So, we opened that jar of preserved peaches and there we were again on that warm Central Californian morning in early August, roaming around Andy's Orchard with Andy Marinari himself and our friend Adam, listening to Andy tell us about his many, many varieties of peaches, plums, nectarines, and pluots, and tasting sample after sample of the very finest fruit any of us had ever had...
We were only in California for two Mondays, and this was the first of them. We got up rather early that day (at least by vacation standards) because we had a 9:00 AM appointment, and we had a lot of driving to do before then. Plus, we were excited. We were going to Morgan Hill, of all places (you can see it there, some 15-20 miles southeast of downtown San Jose),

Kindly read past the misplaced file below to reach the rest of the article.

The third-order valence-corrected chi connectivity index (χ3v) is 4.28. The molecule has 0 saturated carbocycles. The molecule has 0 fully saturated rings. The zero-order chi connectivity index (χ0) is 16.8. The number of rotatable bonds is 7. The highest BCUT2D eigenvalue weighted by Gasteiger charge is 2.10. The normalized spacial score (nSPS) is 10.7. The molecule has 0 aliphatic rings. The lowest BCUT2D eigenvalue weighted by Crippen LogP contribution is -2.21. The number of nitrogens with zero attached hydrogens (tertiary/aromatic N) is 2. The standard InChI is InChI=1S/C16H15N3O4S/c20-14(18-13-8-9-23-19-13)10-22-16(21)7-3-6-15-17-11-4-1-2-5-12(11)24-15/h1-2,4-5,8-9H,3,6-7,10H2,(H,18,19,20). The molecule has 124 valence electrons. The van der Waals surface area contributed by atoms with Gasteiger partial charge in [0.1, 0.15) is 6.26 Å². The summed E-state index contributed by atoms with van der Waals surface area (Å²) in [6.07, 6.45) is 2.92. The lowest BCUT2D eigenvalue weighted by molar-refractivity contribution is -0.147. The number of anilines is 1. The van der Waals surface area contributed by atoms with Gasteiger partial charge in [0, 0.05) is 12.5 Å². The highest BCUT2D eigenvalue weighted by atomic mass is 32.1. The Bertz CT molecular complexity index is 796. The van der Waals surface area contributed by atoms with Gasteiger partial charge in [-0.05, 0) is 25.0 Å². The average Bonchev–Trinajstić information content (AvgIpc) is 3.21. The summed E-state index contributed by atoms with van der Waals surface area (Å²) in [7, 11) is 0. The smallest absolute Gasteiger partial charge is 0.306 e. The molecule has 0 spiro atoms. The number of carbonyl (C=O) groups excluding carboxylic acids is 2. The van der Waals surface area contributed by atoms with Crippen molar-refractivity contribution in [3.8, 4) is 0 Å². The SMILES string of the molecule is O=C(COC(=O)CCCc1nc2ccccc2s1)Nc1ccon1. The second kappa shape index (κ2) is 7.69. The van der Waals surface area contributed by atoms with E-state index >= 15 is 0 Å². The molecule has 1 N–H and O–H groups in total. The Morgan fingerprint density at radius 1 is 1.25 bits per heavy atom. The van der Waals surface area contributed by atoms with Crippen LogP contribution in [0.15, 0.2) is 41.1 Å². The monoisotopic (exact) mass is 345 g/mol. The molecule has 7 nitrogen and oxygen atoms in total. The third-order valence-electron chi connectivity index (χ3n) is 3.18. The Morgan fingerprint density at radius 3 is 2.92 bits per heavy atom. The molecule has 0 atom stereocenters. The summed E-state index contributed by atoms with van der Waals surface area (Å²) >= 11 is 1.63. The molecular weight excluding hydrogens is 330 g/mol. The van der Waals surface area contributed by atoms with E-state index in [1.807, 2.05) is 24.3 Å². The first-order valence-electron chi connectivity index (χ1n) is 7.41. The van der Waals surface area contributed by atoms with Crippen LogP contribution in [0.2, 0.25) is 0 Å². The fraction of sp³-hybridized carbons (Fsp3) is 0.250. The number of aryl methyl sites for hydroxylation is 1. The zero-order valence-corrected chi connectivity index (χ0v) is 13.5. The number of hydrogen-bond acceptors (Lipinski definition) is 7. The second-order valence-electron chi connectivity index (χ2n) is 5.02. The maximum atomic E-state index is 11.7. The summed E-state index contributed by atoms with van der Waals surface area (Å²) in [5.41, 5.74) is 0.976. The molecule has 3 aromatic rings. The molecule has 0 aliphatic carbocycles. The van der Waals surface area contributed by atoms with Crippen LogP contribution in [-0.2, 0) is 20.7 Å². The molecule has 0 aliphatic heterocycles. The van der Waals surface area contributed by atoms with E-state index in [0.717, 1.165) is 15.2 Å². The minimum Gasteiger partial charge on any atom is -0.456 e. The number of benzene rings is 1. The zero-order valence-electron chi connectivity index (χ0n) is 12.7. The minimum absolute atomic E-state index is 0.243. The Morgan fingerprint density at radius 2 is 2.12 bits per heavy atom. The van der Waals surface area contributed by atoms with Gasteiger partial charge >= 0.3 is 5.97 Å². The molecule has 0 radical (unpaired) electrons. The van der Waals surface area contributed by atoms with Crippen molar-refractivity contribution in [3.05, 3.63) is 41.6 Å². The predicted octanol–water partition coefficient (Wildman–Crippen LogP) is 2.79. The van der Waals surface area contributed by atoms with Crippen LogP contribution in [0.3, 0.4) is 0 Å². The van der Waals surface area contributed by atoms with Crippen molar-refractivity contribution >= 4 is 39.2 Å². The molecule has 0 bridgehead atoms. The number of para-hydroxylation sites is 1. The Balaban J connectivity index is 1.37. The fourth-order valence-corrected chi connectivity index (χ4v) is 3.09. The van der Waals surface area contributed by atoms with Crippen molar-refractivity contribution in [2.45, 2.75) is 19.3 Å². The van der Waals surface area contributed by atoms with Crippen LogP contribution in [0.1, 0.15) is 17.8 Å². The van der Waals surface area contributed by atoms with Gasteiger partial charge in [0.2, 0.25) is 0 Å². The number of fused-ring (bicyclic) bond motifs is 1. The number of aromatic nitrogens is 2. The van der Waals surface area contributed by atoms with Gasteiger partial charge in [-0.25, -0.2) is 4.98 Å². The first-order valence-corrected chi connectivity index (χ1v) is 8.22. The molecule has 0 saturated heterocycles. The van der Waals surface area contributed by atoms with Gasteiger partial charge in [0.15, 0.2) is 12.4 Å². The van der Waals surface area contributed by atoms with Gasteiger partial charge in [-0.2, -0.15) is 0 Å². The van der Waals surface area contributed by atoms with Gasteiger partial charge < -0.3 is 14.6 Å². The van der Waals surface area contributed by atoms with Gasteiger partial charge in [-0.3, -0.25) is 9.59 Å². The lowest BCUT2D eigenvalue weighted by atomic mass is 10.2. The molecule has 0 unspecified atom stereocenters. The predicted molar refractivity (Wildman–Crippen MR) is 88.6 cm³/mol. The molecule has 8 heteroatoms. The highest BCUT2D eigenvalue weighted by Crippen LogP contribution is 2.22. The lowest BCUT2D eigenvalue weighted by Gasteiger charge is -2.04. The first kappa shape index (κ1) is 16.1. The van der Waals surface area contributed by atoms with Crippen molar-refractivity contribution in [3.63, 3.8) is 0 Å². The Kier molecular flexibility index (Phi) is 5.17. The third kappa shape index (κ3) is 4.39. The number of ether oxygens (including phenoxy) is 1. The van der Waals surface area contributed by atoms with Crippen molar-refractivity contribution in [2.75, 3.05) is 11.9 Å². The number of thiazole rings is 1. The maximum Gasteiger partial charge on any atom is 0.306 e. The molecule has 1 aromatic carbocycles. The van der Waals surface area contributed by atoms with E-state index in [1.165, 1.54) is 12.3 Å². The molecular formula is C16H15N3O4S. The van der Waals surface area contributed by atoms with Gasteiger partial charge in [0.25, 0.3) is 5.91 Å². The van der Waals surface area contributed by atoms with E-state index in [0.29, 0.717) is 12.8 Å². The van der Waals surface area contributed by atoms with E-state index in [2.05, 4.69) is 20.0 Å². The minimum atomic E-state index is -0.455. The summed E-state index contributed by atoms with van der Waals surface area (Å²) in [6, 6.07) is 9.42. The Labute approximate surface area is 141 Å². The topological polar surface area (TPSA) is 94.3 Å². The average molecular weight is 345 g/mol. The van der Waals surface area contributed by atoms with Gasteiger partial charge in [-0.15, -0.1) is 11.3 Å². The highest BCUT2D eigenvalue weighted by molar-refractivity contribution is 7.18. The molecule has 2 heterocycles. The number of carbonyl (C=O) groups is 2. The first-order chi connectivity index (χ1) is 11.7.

but we were going there for a very special occasion. I’d been to Morgan Hill a couple of times when I was a kid, but not for stone fruits. They had a restaurant there in the hills, perched near a municipal airport. This being California in the early ‘80s, it was themed accordingly, festooned with aviation memorabilia of all sorts and bearing the name The Flying Dutchman, or something to that effect. We used to go from time to time for the “legendary” buffet brunch that some family friends had discovered there (they owned a light aircraft) and tipped us off to. This time around there were no Flying Dutchmen to contend with, thankfully. No, this particular trip to Morgan Hill was virtually kitsch-free (as kitsch-free as any drive across California, with its mission-style strip malls, hotel convention centers, and suburban homes, can be). Adam had lined up a very exclusive orchard tour at Andy’s Orchard, and he was kind enough to invite us along. We'll be forever indebted.